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Joining a Cult: The Financial Independence Counterculture

joining a cult

Dr. James Turner is back with a Saturday Selection that almost makes me feel a bit uncomfortable. I was pursuing financial independence on my own — you could say “independently” before I knew it had a name.

The man who introduced me to the concept of FIRE has been quoted as saying that he unintentionally started what could be considered a cult.

He’d been blogging for a while when Mr. Money Mustache realized that his site wasn’t so much a blog as it was a cult. “People think of a cult as a bad thing,” Pete Adeney says during a recent taping of the Y Combinator podcast, “but really it’s just a social organization structure.” –The Observer

He repeated the message in a sound byte that appears in the trailer promoting the Playing with FIRE documentary.

Since starting a blog, I’ve traveled to spend time with other bloggers and FI-minded individuals at events like FinCon, Camp FI, and the recent Chauaqua in Ecuador. These were just get-togethers, right? Or did I unknowingly join a cult?!?

This post first appeared on The Physician Philosopher.

Joining a Cult: The Financial Independence Counterculture


Counterculture (Coun-ter-cul-ture) – “a way of life and set of attitudes opposed to or at variance with the prevailing social norm.”

When you hear the word counterculture, you may think of famous philosophical movements – like the Enlightenment, Romanticism, or even the Hippies of the 1960s.

Regardless of the images that pop into your head, the idea remains the same. These were times and groups of people who acted differently than the current norm.

Are you a part of the counterculture of money?  Read on to find out!

Defining the Norm:
The Current American Financial Picture


It’s hard to “buck the trend” if we don’t know what the current trend looks like.

To help us, here are some baseline statistics that describe the typical American household:

  • The average American household earns a little more than $70,000 annually.
  • ~80% of Americans have not retired by aged 60 (1% of Americans retire by age 50.  ~5% retire by age 55.  And only 18% retire by age 60).
  • As of 2013, those aged 56-61 (who would now – 5 years later – be retiring) had an average retirement account balance of $17,000.
  • 44% of Americans could not cover a $400 emergency expense.
  • 28% have zero retirement savings
  • 53% of people feel “uncomfortable” or “slightly comfortable” when it comes to making the right investment decisions about their retirement accounts.


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The Ugly Truth


Is there an explanation?

Maybe Americans really love their jobs and simply stay in the work force until they get kicked out between the age of 61-65? Or maybe being dependent on part-time work seems like a great way to provide the retirement of our dreams?

The truth is that, as a people, the current financial norm consists of having no financial plan and being financially enslaved well into our 60s.

The real reasons for the sad state of American personal finance includes an unintentional financial situation, spending too much, saving too little, keeping up with the Joneses, and living a life outside of our means.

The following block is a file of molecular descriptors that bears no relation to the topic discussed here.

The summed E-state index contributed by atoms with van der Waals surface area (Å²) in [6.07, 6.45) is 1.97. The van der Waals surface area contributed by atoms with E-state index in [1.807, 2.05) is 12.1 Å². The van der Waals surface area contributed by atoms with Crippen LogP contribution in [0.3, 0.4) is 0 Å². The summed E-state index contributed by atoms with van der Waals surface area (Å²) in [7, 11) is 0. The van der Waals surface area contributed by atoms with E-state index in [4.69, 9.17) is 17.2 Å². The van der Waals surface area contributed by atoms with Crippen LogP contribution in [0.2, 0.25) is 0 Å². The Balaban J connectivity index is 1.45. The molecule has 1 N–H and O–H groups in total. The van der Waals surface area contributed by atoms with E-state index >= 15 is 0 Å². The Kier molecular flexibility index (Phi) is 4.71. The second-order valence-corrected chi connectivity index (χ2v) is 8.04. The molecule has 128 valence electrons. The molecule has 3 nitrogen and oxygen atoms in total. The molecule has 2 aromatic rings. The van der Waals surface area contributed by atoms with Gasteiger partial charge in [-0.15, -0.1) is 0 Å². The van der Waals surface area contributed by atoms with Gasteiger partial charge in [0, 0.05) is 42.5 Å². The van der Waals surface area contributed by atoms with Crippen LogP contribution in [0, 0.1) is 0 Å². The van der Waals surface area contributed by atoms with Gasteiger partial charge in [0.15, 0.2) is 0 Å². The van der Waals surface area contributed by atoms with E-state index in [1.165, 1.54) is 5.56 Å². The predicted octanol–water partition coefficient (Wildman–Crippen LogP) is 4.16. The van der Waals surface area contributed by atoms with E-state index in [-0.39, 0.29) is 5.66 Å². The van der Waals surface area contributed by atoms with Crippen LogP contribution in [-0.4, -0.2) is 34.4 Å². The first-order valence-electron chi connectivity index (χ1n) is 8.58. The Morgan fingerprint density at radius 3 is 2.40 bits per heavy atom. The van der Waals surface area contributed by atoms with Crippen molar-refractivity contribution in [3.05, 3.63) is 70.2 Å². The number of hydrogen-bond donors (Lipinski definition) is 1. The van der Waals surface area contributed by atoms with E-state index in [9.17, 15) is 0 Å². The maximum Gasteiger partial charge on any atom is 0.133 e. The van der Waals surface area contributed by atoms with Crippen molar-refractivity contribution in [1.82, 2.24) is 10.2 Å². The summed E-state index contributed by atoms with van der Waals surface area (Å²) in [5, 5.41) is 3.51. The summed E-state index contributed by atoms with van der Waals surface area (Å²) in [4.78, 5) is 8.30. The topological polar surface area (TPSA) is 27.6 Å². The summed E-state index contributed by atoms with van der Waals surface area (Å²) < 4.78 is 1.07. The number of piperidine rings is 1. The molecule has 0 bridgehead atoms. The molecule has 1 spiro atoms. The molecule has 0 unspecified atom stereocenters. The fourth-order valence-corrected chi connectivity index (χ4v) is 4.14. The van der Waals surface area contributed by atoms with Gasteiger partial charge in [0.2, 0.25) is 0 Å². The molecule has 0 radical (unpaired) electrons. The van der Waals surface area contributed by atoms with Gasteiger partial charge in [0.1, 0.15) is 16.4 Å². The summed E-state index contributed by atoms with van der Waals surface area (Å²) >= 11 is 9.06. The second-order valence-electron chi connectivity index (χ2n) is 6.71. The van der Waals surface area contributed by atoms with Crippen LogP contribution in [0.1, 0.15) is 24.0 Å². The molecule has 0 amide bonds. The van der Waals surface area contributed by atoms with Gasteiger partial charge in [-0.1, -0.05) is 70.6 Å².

Does it have to be this way?


While poor financial planning may seem as common as catching the cold, there is a movement sweeping across the country that is just as viral – but a lot better for us.

Let’s dig into the seven ways that the financial independence (FI) community sets itself apart and creates a counterculture bent on showing others a better way of life.


Number 1: Using Money With a Purpose 


The FI community understands that money is a means to an end.  It is not the end itself.  Money saved can be used to purchase the time we need to live the ideal life.

FI minded people flip the script on typical American spending by choosing to save first for their future, and spend second on current wants & needs.  When we do decide to spend money, we spend it intentionally on people and experiences.

Why? Because money spent on people and experiences is more likely to produce long-lasting satisfaction than money spent on “stuff.”   Money has a purpose.

With today’s immediate gratification consumerism, intentional saving and spending couldn’t be more counter-cultural.  Instead of financing the big house, nice car, or newest tech – we choose to own our happiness and our future.


Number 2: The Wealth Building Gap


80% of people haven’t – and most likely cannot – retire by age 60. What many of these people are lacking is an understanding of the Wealth Building Gap.

This gap is the difference between someone’s income and their current spending habits. In other words, it is the amount of money that they have each month that could be put towards building wealth.

In the form of an equation, it might look like this:


Wealth Building Gap = Income – Spending


The problem is that our opportunity to build wealth is linked to our income only if it is accompanied with a commensurate decrease in spending.

Even when we receive a bonus or promotion in pay,  many people fail to build wealth.  Like the Notorious B.I.G. taught us, mo’ money usually means mo’ problems.

The reason for most people’s financial failures comes from a single source – our stupid spending.  We cannot build wealth with our income if every extra dollar gets spent instead of saved.

This is why we decouple the ideas of wealth and income in the FI community. We understand that having a high income does not make us rich.  (Trust me, I know lots of doctors who do not use their income to build wealth.)

After a pay raise, we can build wealth only if we choose to optimize our spending and increase our savings rate.

In the FI community, we do this by promoting minimalism, avoiding consumer traps, living frugally,  and – of course – through The 10% Rule.



Number 3: Frugal, Not Cheap


In the eyes of the world, many decisions made inside the financial independence community make us look like cheapskates.

I get it. We discuss ways to decrease our cell phone bills, many of us ride bikes instead of driving cars, and we intend to spend substantially less in retirement even if our annual incomes are high.